Cocker color is divided into black, parti-color, and any solid color other than black (ASCOB in show catalogs). Black includes black-and-tan and should be jet black without liver or brown shadings. The tan markings are to be over the eyes, on the muzzle and cheeks, undersides of ears, on all legs and feet, and under the tail. Tan on the chest is optional.

Parti-color includes any color, including the mixed color known as roan, patterned with white. A third color is permissible. ASCOB includes blonde and red, with or without tan markings. Small white markings are permitted on the throat and chest of solid color Cockers, but nowhere else.


Temperament

The Cocker could not have become the top dog in the US unless it had a good temperament. A well-bred Cocker is sweet, loyal, cheerful, playful, trustworthy, easily trained, adaptable -- all those things most sought after in a family pet. It needs a moderate amount of exercise and will get pudgy if allowed to be a complete couch potato. Its sensitivity may be its only drawback, for discipline must be gentle or the Cocker may wilt. However, the popularity of the breed has almost been its downfall: Puppy mills and backyard breeders have flooded the market with poorly-bred specimens that are yappy, snappy, nervous, high-strung dogs that are difficult to train and handle.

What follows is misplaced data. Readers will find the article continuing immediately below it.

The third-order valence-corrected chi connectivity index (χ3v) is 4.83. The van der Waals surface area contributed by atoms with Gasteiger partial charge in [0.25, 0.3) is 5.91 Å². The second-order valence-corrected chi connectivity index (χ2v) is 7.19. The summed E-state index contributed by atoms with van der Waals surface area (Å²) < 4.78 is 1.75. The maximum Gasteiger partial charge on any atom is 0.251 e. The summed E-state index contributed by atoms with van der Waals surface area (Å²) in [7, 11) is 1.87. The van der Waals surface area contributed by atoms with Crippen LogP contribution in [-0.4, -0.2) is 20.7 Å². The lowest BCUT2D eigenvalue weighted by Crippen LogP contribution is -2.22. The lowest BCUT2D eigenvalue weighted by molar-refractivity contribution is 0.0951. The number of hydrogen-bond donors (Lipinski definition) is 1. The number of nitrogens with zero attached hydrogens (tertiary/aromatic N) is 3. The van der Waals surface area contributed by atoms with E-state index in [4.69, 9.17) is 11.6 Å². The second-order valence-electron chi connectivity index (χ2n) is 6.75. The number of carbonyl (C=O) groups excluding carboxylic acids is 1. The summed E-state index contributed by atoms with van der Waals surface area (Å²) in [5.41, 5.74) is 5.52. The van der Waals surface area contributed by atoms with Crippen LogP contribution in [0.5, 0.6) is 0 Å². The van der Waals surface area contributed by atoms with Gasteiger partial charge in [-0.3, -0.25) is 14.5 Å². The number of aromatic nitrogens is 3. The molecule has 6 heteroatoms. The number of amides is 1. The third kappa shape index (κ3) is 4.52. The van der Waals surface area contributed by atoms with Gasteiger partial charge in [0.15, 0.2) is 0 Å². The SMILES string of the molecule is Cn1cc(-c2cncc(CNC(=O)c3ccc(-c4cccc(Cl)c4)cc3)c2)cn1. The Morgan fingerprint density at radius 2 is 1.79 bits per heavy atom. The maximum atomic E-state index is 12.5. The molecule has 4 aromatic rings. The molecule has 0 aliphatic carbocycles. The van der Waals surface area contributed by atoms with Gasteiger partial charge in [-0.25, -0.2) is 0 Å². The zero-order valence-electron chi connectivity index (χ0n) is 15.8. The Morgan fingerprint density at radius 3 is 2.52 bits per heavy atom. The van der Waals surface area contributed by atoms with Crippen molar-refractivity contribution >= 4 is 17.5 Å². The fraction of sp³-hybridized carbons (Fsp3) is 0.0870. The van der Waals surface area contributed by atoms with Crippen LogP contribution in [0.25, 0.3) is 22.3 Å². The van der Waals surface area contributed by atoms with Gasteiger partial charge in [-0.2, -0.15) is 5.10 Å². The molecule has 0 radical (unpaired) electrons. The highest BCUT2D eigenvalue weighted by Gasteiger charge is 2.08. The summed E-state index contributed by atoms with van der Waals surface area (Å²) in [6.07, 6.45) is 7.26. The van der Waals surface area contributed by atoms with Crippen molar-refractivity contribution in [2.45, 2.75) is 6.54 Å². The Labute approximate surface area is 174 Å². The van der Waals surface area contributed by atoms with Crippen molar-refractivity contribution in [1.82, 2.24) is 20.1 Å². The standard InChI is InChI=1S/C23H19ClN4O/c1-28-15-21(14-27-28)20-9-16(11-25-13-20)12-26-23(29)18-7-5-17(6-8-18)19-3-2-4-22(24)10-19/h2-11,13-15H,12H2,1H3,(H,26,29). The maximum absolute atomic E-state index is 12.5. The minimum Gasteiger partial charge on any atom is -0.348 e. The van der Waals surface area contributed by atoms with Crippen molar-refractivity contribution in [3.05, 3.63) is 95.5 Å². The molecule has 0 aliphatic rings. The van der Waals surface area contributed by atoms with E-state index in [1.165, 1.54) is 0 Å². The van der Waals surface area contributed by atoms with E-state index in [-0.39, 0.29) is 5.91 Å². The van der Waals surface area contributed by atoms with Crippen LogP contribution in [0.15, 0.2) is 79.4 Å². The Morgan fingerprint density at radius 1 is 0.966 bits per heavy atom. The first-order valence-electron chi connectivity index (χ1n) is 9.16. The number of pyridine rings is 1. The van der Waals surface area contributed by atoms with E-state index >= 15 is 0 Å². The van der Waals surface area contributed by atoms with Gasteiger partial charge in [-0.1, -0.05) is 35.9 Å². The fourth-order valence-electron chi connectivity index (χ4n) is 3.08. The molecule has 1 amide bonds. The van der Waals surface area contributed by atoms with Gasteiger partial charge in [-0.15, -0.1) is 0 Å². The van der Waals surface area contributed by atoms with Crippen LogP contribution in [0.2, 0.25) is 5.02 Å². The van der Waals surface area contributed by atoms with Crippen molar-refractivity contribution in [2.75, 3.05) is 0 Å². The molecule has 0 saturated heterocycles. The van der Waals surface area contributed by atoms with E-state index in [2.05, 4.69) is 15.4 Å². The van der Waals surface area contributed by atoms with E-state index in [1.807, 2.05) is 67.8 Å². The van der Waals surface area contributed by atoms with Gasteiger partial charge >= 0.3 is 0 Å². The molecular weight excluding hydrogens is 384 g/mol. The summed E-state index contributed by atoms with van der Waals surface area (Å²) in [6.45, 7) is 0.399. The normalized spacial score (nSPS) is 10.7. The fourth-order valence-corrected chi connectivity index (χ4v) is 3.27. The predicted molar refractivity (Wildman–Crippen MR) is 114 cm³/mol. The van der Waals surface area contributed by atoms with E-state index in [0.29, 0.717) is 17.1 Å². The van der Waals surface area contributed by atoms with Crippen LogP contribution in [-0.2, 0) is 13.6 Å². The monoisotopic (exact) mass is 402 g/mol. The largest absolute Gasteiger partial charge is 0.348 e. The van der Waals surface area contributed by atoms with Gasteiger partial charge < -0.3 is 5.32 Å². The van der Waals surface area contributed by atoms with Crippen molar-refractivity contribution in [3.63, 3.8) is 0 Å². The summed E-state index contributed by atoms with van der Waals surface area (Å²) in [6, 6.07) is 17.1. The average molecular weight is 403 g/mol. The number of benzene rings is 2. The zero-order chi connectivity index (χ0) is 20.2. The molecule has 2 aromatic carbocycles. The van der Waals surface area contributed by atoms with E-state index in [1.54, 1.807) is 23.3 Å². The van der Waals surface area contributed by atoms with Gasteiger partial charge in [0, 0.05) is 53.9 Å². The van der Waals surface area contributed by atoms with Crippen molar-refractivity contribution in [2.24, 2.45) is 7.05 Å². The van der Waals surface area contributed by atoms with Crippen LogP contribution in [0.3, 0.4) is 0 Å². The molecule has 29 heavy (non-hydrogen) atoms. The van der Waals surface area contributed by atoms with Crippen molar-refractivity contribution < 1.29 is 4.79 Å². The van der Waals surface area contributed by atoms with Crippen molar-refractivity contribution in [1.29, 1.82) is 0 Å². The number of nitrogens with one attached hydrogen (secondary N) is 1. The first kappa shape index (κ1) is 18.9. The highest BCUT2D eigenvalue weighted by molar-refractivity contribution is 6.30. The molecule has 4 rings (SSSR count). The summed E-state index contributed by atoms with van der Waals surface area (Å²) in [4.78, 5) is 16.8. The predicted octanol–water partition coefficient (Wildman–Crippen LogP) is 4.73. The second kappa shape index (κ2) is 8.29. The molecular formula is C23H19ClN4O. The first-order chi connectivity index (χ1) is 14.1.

Puppy mill Cockers can be found in pet stores. These puppies are produced solely because they sell. There's no concern for genetic diseases prevalent in the breed, no concern for socialization so necessary for development of that sweet demeanor, no concern for careful selection of pedigrees and parents to produce a litter. They frequently cost the same as a well-bred puppy from a responsible breeder.

Backyard breeders of Cockers frequently know little or nothing about the breed and are ill-equipped to even know whether Cookie or Buffy is a good specimen of the breed, let alone properly select a mate for her. They produce puppies to put a few extra dollars in their pockets, to give the kids the thrill of seeing puppies born, or to produce another dog "just like Mandy." Better that they should find another way of making money, show the kids some pictures of birth, and buy a puppy from a responsible breeder.


Training